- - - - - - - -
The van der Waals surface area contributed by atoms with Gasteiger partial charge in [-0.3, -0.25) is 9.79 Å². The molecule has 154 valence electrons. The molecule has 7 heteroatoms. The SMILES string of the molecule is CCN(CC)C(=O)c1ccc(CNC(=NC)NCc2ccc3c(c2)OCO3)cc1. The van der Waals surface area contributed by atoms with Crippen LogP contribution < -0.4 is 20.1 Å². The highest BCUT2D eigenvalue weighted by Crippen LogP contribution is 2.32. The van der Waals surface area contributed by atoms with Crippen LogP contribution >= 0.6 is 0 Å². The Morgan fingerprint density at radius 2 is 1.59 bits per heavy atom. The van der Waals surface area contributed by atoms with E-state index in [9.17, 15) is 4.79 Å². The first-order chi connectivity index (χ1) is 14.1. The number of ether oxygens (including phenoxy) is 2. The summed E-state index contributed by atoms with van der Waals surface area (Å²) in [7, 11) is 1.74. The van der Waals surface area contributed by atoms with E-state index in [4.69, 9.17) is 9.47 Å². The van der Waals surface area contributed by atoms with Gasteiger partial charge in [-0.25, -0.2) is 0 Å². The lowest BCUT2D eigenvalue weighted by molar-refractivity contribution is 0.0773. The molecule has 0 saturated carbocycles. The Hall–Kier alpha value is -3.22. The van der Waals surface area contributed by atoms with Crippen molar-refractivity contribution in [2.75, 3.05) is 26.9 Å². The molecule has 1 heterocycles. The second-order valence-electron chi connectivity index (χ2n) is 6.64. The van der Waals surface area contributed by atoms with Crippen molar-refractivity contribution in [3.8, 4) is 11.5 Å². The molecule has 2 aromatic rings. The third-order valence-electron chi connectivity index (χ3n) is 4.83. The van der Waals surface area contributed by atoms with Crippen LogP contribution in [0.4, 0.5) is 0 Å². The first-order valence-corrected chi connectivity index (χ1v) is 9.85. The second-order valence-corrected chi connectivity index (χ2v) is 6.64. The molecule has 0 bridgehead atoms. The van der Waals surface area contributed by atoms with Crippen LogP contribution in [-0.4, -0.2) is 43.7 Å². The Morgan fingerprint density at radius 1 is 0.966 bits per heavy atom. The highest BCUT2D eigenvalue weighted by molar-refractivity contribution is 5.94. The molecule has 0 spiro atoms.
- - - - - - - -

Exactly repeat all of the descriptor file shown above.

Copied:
The van der Waals surface area contributed by atoms with Gasteiger partial charge in [-0.3, -0.25) is 9.79 Å². The molecule has 154 valence electrons. The molecule has 7 heteroatoms. The SMILES string of the molecule is CCN(CC)C(=O)c1ccc(CNC(=NC)NCc2ccc3c(c2)OCO3)cc1. The van der Waals surface area contributed by atoms with Crippen LogP contribution < -0.4 is 20.1 Å². The highest BCUT2D eigenvalue weighted by Crippen LogP contribution is 2.32. The van der Waals surface area contributed by atoms with Crippen LogP contribution >= 0.6 is 0 Å². The Morgan fingerprint density at radius 2 is 1.59 bits per heavy atom. The van der Waals surface area contributed by atoms with E-state index in [9.17, 15) is 4.79 Å². The first-order chi connectivity index (χ1) is 14.1. The number of ether oxygens (including phenoxy) is 2. The summed E-state index contributed by atoms with van der Waals surface area (Å²) in [7, 11) is 1.74. The van der Waals surface area contributed by atoms with E-state index in [4.69, 9.17) is 9.47 Å². The van der Waals surface area contributed by atoms with Gasteiger partial charge in [-0.25, -0.2) is 0 Å². The lowest BCUT2D eigenvalue weighted by molar-refractivity contribution is 0.0773. The molecule has 0 saturated carbocycles. The Hall–Kier alpha value is -3.22. The van der Waals surface area contributed by atoms with Crippen molar-refractivity contribution in [2.75, 3.05) is 26.9 Å². The molecule has 1 heterocycles. The second-order valence-electron chi connectivity index (χ2n) is 6.64. The van der Waals surface area contributed by atoms with Crippen molar-refractivity contribution in [3.8, 4) is 11.5 Å². The molecule has 2 aromatic rings. The third-order valence-electron chi connectivity index (χ3n) is 4.83. The van der Waals surface area contributed by atoms with Crippen LogP contribution in [0.4, 0.5) is 0 Å². The first-order valence-corrected chi connectivity index (χ1v) is 9.85. The second-order valence-corrected chi connectivity index (χ2v) is 6.64. The molecule has 0 bridgehead atoms. The van der Waals surface area contributed by atoms with Crippen LogP contribution in [-0.4, -0.2) is 43.7 Å². The Morgan fingerprint density at radius 1 is 0.966 bits per heavy atom. The highest BCUT2D eigenvalue weighted by molar-refractivity contribution is 5.94. The molecule has 0 spiro atoms.